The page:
• Ordnance Officer – responsible for supply chain management, logistical support and issuing of Army equipment.
  • Signals Officer – manage the teams responsible for communications, information systems, cyberspace operations and electronic warfare support to the Army.
  • Transport Officer – manage complex logistical operations in delivering the Army’s fuel, ammunition, equipment and provisions; by road, rail, air and sea.


  • Prepares reports, authorises the release of information, and handles public relations activities.
  • Makes policy decisions and accepts responsibility for operations, performance of staff, achievement of targets and adherence to budgets, standards and procedures.
  • Prepares budgets and other management plans.
  • Represents the organisation in dealings with other organisations and the public.
  • Establishes lines of control and delegates responsibilities to subordinate staff.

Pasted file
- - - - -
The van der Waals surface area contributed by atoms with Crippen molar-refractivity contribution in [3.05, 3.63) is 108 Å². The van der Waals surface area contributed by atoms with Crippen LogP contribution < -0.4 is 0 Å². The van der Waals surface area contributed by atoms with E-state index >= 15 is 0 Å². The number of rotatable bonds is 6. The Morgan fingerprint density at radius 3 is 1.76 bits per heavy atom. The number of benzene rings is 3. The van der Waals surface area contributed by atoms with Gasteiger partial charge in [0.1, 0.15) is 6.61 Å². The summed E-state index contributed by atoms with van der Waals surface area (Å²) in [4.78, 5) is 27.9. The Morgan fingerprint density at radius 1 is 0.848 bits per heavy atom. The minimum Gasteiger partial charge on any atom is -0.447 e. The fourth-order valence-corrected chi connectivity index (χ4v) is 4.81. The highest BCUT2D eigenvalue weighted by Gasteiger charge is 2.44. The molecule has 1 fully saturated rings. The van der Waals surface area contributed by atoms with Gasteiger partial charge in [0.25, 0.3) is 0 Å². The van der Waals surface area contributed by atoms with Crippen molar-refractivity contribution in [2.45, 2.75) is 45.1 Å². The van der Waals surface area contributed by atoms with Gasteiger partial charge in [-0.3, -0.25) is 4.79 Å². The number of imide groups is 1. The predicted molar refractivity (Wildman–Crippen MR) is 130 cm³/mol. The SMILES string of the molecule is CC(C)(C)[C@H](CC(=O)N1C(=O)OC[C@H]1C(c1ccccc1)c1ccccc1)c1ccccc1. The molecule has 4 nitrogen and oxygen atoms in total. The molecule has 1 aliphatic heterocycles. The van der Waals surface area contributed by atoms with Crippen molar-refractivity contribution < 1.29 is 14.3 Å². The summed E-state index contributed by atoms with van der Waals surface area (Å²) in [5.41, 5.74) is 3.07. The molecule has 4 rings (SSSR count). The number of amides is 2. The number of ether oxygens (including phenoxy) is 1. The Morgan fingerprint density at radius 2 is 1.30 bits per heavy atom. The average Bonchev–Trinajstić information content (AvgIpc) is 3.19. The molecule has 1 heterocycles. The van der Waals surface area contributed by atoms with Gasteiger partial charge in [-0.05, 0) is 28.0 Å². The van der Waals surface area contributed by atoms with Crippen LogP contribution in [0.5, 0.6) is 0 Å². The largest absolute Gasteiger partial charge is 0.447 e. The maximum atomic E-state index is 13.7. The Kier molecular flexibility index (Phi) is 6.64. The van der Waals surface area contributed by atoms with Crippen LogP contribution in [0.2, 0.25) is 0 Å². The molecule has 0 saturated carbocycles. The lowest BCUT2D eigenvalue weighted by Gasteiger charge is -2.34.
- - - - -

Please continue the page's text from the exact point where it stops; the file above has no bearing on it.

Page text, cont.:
• Controls the collection and interpretation of management information to monitor performance.
  • Establishes administrative and operational procedures by taking account of the organisation's operating environment.
  • Controls the use of, and accounting for, the assets and facilities of the organisation.

Working conditions for an Army Officer

Army Officers work in a range of outdoor and indoor environments, spanning from Army bases in Australian states and territories (or sometimes other countries) to local regions. Some Army Officers even work in officers or prepare from home.

Employment Opportunities for an Army Officer

Recruitment into the Australian Defence Force is conducted on an Australia-wide basis all year round.


Army Officer

Army Officers command, train and motivate soldiers in one of many military specialisations. They are the leaders and managers of the Army, working at the middle and executive management level.

  • Average age
    Average age
    33 years
  • Future Growth
    Future Growth